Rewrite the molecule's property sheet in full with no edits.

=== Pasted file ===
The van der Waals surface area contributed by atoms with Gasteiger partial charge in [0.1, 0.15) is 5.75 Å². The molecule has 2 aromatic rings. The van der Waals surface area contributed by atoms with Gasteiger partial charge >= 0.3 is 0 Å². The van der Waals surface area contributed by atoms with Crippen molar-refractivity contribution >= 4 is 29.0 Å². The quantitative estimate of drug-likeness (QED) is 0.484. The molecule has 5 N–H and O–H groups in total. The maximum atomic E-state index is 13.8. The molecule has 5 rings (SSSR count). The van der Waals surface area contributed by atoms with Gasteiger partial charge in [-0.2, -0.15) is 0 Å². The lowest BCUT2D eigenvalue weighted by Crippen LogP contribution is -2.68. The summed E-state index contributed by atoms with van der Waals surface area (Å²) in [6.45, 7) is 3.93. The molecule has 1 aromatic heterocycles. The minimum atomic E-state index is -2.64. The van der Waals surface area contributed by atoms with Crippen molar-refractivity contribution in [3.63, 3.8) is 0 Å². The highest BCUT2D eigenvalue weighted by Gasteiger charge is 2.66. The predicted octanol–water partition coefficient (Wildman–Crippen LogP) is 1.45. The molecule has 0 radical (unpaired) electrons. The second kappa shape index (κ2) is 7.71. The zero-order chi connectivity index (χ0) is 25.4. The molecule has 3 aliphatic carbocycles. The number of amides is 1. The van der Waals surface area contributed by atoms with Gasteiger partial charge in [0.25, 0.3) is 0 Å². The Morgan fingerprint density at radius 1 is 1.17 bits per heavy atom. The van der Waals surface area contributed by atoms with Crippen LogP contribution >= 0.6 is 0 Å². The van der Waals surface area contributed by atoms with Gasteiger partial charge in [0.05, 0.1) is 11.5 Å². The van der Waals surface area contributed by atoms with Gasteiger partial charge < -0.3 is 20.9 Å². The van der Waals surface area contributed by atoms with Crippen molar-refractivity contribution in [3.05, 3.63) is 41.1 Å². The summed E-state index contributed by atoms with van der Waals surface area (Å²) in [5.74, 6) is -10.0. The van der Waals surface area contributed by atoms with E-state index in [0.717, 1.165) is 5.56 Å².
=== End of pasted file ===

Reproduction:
The van der Waals surface area contributed by atoms with Gasteiger partial charge in [0.1, 0.15) is 5.75 Å². The molecule has 2 aromatic rings. The van der Waals surface area contributed by atoms with Gasteiger partial charge >= 0.3 is 0 Å². The van der Waals surface area contributed by atoms with Crippen molar-refractivity contribution >= 4 is 29.0 Å². The quantitative estimate of drug-likeness (QED) is 0.484. The molecule has 5 N–H and O–H groups in total. The maximum atomic E-state index is 13.8. The molecule has 5 rings (SSSR count). The van der Waals surface area contributed by atoms with Gasteiger partial charge in [-0.2, -0.15) is 0 Å². The lowest BCUT2D eigenvalue weighted by Crippen LogP contribution is -2.68. The summed E-state index contributed by atoms with van der Waals surface area (Å²) in [6.45, 7) is 3.93. The molecule has 1 aromatic heterocycles. The minimum atomic E-state index is -2.64. The van der Waals surface area contributed by atoms with Crippen molar-refractivity contribution in [3.63, 3.8) is 0 Å². The highest BCUT2D eigenvalue weighted by Gasteiger charge is 2.66. The predicted octanol–water partition coefficient (Wildman–Crippen LogP) is 1.45. The molecule has 0 radical (unpaired) electrons. The second kappa shape index (κ2) is 7.71. The zero-order chi connectivity index (χ0) is 25.4. The molecule has 3 aliphatic carbocycles. The number of amides is 1. The van der Waals surface area contributed by atoms with Gasteiger partial charge in [0.25, 0.3) is 0 Å². The Morgan fingerprint density at radius 1 is 1.17 bits per heavy atom. The van der Waals surface area contributed by atoms with Crippen LogP contribution >= 0.6 is 0 Å². The van der Waals surface area contributed by atoms with Gasteiger partial charge in [0.05, 0.1) is 11.5 Å². The van der Waals surface area contributed by atoms with Gasteiger partial charge < -0.3 is 20.9 Å². The van der Waals surface area contributed by atoms with Crippen molar-refractivity contribution in [3.05, 3.63) is 41.1 Å². The summed E-state index contributed by atoms with van der Waals surface area (Å²) in [5.74, 6) is -10.0. The van der Waals surface area contributed by atoms with E-state index in [0.717, 1.165) is 5.56 Å².